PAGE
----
So you’ve read my post on how to start working with brands as a small content creator. Perhaps you’ve even started receiving PR. Maybe you landed your first sponsored campaign! But as you go further into the world of brand work & content creation, you’ll uncover the uglier side of social media freelancing: brands sometimes treat influencers quite poorly. How should you handle this bad behavior? This post will cover 9 common violations of brand etiquette, and how to handle them.
Having content requirements for gifted collaborations.
This is one of my biggest pet peeves! It is perfectly acceptable for brands to not want to spend money on influencer marketing; It is also perfectly acceptable for influencers to accept PR in exchange for a social media post/feedback. The issue arises when brands gift product yet expect to set content requirements in return. If you are not offering me a sponsored campaign, you do not get to dictate how I shoot the product or what content I create.
If a brand sends me a gifted campaign with content requirements, I respond asking for their budget for this activation. Sometimes they respond that there is none. Then I tell them I cannot agree to any content requirements without compensation. If they’re still interested in sending the product with no obligation to post, then we can discuss further.
When gifting product, being pushy & asking when we will post.
Another issue that often arises with gifted campaigns is brands getting pushy about seeing a post. I personally never agree to a deadline for PR, because I want to work it into my content schedule naturally. I don’t like feeling pressured by brands. If they do pressure me, I lose any inclination to post about their products. It’s fine to follow up and ask for feedback, but don’t harass us about posting.
If a brand gets pushy with me, I respond with a screenshot of the terms we agreed to (where I’ve explicitly stated the product is being received with no obligation to post). I also remind them that I will post about it if it works in my content schedule.
Leaving us on read when we pitch.
I understand that brands can’t send product to everyone who asks. In my work as a social media intern, I’m sometimes the one turning down influencers’ requests for collabs. But it is incredibly rude and distasteful to straight up ignore a pitch. A polite “no” is all we need! But don’t leave the message unanswered.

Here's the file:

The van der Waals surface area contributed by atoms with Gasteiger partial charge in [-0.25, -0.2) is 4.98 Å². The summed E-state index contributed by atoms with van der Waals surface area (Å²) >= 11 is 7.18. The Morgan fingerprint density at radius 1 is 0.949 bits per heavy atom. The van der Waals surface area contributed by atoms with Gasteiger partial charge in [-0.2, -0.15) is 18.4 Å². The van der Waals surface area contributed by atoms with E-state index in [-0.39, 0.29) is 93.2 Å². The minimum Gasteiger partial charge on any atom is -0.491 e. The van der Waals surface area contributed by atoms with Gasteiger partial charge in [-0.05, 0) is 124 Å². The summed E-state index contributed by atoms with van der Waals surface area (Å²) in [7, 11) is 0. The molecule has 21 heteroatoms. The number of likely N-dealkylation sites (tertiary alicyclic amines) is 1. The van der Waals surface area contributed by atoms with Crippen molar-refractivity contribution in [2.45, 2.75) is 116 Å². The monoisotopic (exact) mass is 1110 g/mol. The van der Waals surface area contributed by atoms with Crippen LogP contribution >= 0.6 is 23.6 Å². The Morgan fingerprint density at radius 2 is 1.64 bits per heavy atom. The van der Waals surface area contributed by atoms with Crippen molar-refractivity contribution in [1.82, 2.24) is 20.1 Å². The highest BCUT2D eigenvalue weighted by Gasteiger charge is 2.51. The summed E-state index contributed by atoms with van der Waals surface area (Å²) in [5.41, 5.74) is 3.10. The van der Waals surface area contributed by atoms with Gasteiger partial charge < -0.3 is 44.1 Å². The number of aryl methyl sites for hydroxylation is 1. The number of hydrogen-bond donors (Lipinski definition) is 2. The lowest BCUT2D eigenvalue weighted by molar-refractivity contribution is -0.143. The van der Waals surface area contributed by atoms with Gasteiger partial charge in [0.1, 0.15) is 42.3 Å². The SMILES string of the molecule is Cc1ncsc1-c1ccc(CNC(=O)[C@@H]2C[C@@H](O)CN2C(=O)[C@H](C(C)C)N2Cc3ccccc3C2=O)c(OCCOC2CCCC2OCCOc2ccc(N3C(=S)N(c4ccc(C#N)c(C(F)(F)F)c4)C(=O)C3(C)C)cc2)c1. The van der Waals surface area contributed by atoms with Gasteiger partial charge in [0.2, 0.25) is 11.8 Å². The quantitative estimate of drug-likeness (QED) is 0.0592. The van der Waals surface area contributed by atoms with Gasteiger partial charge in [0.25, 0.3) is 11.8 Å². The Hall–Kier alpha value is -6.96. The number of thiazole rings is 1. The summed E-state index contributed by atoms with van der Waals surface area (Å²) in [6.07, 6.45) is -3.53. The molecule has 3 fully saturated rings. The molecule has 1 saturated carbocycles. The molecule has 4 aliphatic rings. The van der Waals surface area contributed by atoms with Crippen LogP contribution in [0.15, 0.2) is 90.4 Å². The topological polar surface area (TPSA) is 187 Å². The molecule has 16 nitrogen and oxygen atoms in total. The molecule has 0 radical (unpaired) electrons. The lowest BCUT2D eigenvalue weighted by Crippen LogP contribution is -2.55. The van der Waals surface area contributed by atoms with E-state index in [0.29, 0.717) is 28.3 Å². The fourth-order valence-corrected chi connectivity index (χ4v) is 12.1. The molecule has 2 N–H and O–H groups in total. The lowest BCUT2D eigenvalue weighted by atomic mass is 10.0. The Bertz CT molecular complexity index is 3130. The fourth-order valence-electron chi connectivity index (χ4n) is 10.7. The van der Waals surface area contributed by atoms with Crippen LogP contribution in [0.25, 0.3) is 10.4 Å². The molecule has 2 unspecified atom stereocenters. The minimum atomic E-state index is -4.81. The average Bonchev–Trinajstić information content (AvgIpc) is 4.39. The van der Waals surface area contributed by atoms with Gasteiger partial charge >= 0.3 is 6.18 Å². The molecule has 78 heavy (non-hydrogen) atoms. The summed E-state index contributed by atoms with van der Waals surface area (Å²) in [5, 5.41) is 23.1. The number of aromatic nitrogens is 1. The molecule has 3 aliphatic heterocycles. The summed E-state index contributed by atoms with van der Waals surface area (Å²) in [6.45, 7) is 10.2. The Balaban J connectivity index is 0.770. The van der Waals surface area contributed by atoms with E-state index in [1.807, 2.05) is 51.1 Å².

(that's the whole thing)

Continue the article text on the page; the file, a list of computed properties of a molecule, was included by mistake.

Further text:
If a brand leaves you on read, I would follow up one more time as messages can slip through the cracks! But if they do it twice, I would just mark it down as a no and move on.
One of the most common brand etiquette violations: sending us collab offers where we purchase the product with a discount code.
I get at least 10 emails a day from brands asking for a “collab” where they offer me a discount code to purchase their products. Newsflash: if I am spending $$, it’s not a collaboration; I’m a customer. If you’re too cheap to even send out the product as gratis, don’t engage in influencer marketing.
I usually delete these emails outright. If a brand is using this tactic, they’re not interested in authentic influencer marketing.
**Note: this is different from a brand responding to a pitch with a no but offering you a discount code if you’re still interested in trying the products. That is obviously not a collab yet they’re still trying to maintain the relationship with you.
Thinking affiliate programs are sufficient compensation for content and/or asking us to be affiliates without ever trying the product.
Another pet peeve of mine when it comes to brand etiquette is when brands ask me to be an affiliate yet I have never tried their products. Usually this comes as a campaign offer where the compensation is your potential affiliate payments. There are two issues with this:
First, it is disingenuous to become an affiliate for products you have never tried. I am only an affiliate for a few products, and all of them I have purchased myself. I would never join an affiliate program for something I don’t genuinely love.
Second, affiliate payments are not guaranteed and thus cannot be considered fair or sufficient compensation for the work we put into our content. You wouldn’t say to a doctor, you can only receive your salary if your patients purchase a drug through you! Our content is valuable regardless of if people purchase products through our links.
When brands offer these affiliate schemes I respond by explaining the above issues. If I’m interested in the product, I ask what their budget is for compensation, or if they will send the products without obligation to post.
Expecting us to hand over usage rights to our photos without sufficient compensation.